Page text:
Ground Source Review: Llanishen House.
Formerly a Medieval inn, Llanishen House situated in the Monmouthshire countryside has two Kensa ground source heat pumps installed; a 24kW Twin in the expertly renovated main house; and a 9kW Evo for the soon-to-be converted granary. The first heat pump system uses coiled slinky pipes, whilst the second uses boreholes to maximise the remaining available land.
Tagged in: Case Studies
Ground Source Review: Llanishen House
Renovating the main house
Llanishen House, overlooking the Usk Valley in picturesque Monmouthshire, was formerly the site of an old inn parts of which date back some 600 years. Its owner Richard Waterstone has carried out a full renovation of the main building to create a modern and spacious family home with heating and hot water provided by a Kensa ground source heat pump. He is currently undertaking a project to convert the old granary building into a luxury 3-4 bedroom property for which he is using a second Kensa ground source heat pump.
Due to its rural location the site is off the gas grid and oil was not an option that Richard wanted to use. He explained:
I can’t bear the stuff – it’s so environmentally unfriendly. Plus it comes with the nuisance of organising deliveries and storing the fuel. I believe in using more sustainable technology and wanted to generate my own power.”
To this end, he had a Kensa 24kW Twin installed in 2015 to provide heating and hot water to the main house, and is extremely happy with it. Richard was already familiar with ground source heat pump technology, as a friend of his had had a heat pump installed by Kensa into a property in Scotland.
I love the technology – the idea of harnessing free heat from the ground is so simple and Kensa’s kit is top of the range. I often show visitors our heat pump unit and they are blown away by the efficiency and simplicity of our heating system. I’m really pleased with how it’s working.”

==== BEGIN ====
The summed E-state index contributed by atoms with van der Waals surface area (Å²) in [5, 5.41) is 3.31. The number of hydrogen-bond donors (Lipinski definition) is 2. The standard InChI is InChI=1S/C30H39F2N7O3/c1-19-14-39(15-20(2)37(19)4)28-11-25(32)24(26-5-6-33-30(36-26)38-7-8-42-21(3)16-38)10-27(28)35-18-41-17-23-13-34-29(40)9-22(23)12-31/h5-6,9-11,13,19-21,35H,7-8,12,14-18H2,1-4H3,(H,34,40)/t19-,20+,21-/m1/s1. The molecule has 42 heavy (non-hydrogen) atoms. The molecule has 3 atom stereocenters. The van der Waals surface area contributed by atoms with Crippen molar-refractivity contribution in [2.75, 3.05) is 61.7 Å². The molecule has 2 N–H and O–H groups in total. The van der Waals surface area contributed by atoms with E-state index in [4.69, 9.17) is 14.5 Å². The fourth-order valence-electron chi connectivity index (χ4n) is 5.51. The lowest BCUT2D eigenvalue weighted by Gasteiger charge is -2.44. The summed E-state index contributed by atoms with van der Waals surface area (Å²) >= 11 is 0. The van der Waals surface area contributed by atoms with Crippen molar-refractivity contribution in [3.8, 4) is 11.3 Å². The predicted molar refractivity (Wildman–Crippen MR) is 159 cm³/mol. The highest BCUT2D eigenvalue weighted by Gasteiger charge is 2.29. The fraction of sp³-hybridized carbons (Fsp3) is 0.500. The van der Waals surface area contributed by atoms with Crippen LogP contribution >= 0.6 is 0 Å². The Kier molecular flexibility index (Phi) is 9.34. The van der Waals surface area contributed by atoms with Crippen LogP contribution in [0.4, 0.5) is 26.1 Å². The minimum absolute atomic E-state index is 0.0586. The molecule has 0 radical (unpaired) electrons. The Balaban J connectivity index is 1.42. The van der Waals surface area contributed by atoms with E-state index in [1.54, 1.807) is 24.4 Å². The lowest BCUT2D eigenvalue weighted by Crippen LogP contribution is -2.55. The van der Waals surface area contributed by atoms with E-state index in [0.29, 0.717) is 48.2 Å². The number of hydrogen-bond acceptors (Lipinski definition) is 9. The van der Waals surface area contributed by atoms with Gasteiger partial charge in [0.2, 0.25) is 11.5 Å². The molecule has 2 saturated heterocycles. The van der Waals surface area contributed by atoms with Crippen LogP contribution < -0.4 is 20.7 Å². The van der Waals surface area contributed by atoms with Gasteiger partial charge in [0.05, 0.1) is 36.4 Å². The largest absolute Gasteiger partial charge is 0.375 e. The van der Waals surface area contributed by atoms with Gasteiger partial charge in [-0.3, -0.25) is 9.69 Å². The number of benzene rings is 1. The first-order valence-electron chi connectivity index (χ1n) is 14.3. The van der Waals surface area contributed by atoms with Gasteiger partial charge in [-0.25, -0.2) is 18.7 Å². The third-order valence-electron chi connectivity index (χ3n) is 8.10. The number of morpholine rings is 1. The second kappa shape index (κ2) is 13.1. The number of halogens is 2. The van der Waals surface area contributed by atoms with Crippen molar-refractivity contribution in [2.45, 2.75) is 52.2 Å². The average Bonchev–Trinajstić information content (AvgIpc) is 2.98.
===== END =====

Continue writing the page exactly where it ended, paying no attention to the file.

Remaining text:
Llanishen House is a large 500+m² property; Richard’s refurbishment having incorporated an internal courtyard into the building. As such, the demand for heat was high – ideally suited to Kensa’s Twin Compact heat pump which is fitted with two internal compressors. The heat pump unit is housed in the spacious cellar – a legacy from when the property used to be an old inn. Richard enjoys taking people down to show them the high tech kit!
The original building was part Medieval and part Victorian with some solid sandstone walls, and prior to the refurbishment project it was cold and draughty. Richard converted it to a very high specification incorporating modern features with traditional styling in keeping with the property’s history. He included double glazed windows and wall insulation to lessen the property’s heat losses.
The house has mostly underfloor heating throughout which increases the efficiency of the ground source heat pump. Richard says:
I would definitely advise other people thinking of installing a ground source heat pump to pair it with underfloor heating. It saves replacing radiators, and is more design friendly, removing pipework and freeing up space in rooms.”